"Knitting is a stupid hobby." Those few words, spoken by the other member of my household, nearly drove me to inarticulate rage last night.
We had sat down to dinner - enchiladas, if you want to know - and I was in the midst of talking about the new 25th Anniversary Vogue Knitting magazine. I had wanted to share it, show how it was put together, and figured we could have a laugh at the preponderance of advertising and bizarre design that filled its pages. Alas, this was not to be so. Not only was I interrupted with a complete non sequitur on his part, showing me a different magazine from another genre (hello, can you sit down and listen for a minute? you're not the only one here with interests or opinions), but the reaction I got was totally unexpected. I was shaking my head at the latest Maie Landra-Koigu design (a suit set with short tuxedo pants, modular construction to the tune of 55 skeins of KPPPM and sequins, sequins for crying out loud), hoping to get some agreement on the fact that the design as written was prohibitively expensive and a little ridiculous. No, in response, I hear, "of course -- knitting is a stupid hobby."
That about killed my appetite right there (which was a shame; they were good enchiladas).
Look, I don't believe for one second that everybody should be a knitter. It's not economical, it's slow, it's repetitive, and in most cases (unless you're a pattern designer) it's not even that mentally stimulating. I recognize these drawbacks, if you want to call them that. But I enjoy the process; I like choosing colors and patterns and making something that is beautiful, flattering, and interesting.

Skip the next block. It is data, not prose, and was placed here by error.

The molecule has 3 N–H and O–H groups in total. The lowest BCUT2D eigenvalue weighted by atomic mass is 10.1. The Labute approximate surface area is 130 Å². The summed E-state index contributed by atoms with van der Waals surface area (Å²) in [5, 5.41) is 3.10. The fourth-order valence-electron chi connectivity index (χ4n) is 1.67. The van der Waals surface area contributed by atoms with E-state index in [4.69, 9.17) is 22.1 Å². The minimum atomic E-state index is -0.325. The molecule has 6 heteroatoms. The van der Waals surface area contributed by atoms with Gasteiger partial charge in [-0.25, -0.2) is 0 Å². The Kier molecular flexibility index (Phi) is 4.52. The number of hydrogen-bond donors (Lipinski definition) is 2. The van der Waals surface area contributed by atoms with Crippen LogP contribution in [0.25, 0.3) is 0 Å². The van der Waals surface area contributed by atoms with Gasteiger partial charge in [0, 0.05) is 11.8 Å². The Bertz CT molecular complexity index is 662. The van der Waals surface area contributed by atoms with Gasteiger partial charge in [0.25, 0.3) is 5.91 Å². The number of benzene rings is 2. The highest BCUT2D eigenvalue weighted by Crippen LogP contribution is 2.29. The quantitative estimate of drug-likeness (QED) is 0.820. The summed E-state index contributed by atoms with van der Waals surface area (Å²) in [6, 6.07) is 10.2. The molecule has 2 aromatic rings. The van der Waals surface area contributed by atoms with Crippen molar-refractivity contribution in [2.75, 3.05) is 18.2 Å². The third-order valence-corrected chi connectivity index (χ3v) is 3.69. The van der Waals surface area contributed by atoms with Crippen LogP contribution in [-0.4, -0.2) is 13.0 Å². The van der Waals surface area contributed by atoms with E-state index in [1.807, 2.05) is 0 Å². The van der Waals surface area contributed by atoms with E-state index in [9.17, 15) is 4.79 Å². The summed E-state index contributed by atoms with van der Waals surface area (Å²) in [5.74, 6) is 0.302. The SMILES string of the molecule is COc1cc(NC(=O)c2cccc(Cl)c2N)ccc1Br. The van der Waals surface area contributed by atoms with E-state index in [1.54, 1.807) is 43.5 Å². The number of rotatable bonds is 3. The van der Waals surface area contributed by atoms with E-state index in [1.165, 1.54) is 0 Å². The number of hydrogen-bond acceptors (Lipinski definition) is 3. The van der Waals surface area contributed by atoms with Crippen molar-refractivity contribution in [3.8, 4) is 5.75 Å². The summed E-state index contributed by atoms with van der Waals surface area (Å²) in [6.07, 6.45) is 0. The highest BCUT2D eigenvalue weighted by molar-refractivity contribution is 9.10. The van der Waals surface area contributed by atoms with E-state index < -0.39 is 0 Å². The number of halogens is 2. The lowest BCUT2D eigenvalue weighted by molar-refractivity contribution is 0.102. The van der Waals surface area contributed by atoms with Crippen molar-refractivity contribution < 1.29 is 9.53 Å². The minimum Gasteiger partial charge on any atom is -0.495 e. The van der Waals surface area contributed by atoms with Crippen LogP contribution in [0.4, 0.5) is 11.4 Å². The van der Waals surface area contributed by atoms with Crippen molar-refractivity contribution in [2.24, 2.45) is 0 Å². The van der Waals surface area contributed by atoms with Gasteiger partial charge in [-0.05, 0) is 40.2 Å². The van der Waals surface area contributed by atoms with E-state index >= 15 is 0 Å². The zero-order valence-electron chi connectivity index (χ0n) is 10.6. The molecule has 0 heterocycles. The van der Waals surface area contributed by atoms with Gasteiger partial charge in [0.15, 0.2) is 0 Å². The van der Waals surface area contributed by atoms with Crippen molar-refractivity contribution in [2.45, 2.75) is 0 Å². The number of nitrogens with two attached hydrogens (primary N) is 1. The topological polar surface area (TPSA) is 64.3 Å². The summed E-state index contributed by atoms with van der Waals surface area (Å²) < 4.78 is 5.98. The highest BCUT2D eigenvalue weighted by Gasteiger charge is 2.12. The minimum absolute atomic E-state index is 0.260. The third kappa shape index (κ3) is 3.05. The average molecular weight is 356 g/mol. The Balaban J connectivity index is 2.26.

So why did this comment bother me so much? Yes, it was a little insensitive. As we all know, there's no accounting for taste. I don't have to enjoy playing video games, or collecting porcelain figurines, or working on cars, or breeding cats, or any other hobby out there. I don't expect other people to enjoy knitting. I can't even expect people to like the way knitting looks, and that's acceptable to me. I didn't worry too much when he said that he didn't personally care for the aesthetic of knitting. This is fine - I don't have to like the aesthetic of high heels, cropped pants, or synthetic fibers, and I certainly wasn't trying to force him to wear anything I'd knit.
Our discussion continued and the opposing viewpoint emerged that knitting was slow - so slow as to be a throwback to a pre-mechanized era (which, of course, is true). To the other member of my household, who works with computers, this was anathema. He couldn't understand why anyone would want to make something so slowly, by manual labor, when surely there were faster ways. When I countered that of course there were faster ways, but they were less satisfying and produced different results, his argument gradually seemed to boil down to the idea that I was wasting my time as well as my intelligence on such drudgery.
Part of the argument was about a difference of opinion on aesthetics, and as I said, that's a matter of taste and we don't have to agree there. But the accusation that I was wasting my time and intelligence fell into a different category. I felt insulted. I don't knit all day at the expense of my other important responsibilities. I don't define myself exclusively as a knitter. Why, then, is it so bad that I enjoy something that is slow, that is downright inefficient? How can I explain that it's not always about the product but the process? That it's not about speed but creative expression? That it's about personalizing my wardrobe and my surroundings, about having something unique? I should be able to take pride in this work as much as any other work I do. Why, then, do I feel so belittled?